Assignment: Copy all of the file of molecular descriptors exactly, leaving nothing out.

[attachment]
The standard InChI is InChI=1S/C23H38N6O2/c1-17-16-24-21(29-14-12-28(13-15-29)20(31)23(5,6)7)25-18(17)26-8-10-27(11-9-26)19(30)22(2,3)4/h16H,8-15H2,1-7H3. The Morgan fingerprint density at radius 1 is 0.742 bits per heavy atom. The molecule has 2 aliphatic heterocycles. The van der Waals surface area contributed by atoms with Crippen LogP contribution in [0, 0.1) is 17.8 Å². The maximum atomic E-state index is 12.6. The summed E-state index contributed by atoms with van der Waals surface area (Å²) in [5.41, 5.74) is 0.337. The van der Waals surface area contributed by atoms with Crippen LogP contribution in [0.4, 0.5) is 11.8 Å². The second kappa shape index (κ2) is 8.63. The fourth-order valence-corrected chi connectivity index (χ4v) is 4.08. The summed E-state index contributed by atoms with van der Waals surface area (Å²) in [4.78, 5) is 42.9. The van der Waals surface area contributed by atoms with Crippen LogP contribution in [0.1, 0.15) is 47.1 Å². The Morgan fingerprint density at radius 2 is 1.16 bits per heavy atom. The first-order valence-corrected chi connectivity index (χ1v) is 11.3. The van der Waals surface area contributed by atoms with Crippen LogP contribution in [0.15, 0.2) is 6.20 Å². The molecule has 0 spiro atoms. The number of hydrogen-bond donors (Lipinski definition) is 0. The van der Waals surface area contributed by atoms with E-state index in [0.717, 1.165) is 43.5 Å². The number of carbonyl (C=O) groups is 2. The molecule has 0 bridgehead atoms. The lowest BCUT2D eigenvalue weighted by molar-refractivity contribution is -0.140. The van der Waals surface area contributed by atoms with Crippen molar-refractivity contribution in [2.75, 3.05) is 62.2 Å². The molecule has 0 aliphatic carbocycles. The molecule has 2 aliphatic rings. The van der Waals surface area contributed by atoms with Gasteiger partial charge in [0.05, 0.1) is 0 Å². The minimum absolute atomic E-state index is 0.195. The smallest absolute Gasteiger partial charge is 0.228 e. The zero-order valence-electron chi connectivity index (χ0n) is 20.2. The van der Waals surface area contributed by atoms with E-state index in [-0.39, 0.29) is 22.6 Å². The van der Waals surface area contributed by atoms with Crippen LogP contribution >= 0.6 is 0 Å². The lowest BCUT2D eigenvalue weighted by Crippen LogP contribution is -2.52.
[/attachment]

The standard InChI is InChI=1S/C23H38N6O2/c1-17-16-24-21(29-14-12-28(13-15-29)20(31)23(5,6)7)25-18(17)26-8-10-27(11-9-26)19(30)22(2,3)4/h16H,8-15H2,1-7H3. The Morgan fingerprint density at radius 1 is 0.742 bits per heavy atom. The molecule has 2 aliphatic heterocycles. The van der Waals surface area contributed by atoms with Crippen LogP contribution in [0, 0.1) is 17.8 Å². The maximum atomic E-state index is 12.6. The summed E-state index contributed by atoms with van der Waals surface area (Å²) in [5.41, 5.74) is 0.337. The van der Waals surface area contributed by atoms with Crippen LogP contribution in [0.4, 0.5) is 11.8 Å². The second kappa shape index (κ2) is 8.63. The fourth-order valence-corrected chi connectivity index (χ4v) is 4.08. The summed E-state index contributed by atoms with van der Waals surface area (Å²) in [4.78, 5) is 42.9. The van der Waals surface area contributed by atoms with Crippen LogP contribution in [0.1, 0.15) is 47.1 Å². The Morgan fingerprint density at radius 2 is 1.16 bits per heavy atom. The first-order valence-corrected chi connectivity index (χ1v) is 11.3. The van der Waals surface area contributed by atoms with Crippen LogP contribution in [0.15, 0.2) is 6.20 Å². The molecule has 0 spiro atoms. The number of hydrogen-bond donors (Lipinski definition) is 0. The van der Waals surface area contributed by atoms with E-state index in [0.717, 1.165) is 43.5 Å². The number of carbonyl (C=O) groups is 2. The molecule has 0 bridgehead atoms. The lowest BCUT2D eigenvalue weighted by molar-refractivity contribution is -0.140. The van der Waals surface area contributed by atoms with Crippen molar-refractivity contribution in [2.75, 3.05) is 62.2 Å². The molecule has 0 aliphatic carbocycles. The molecule has 2 aliphatic rings. The van der Waals surface area contributed by atoms with Gasteiger partial charge in [0.05, 0.1) is 0 Å². The minimum absolute atomic E-state index is 0.195. The smallest absolute Gasteiger partial charge is 0.228 e. The zero-order valence-electron chi connectivity index (χ0n) is 20.2. The van der Waals surface area contributed by atoms with E-state index in [-0.39, 0.29) is 22.6 Å². The van der Waals surface area contributed by atoms with Crippen LogP contribution >= 0.6 is 0 Å². The lowest BCUT2D eigenvalue weighted by Crippen LogP contribution is -2.52.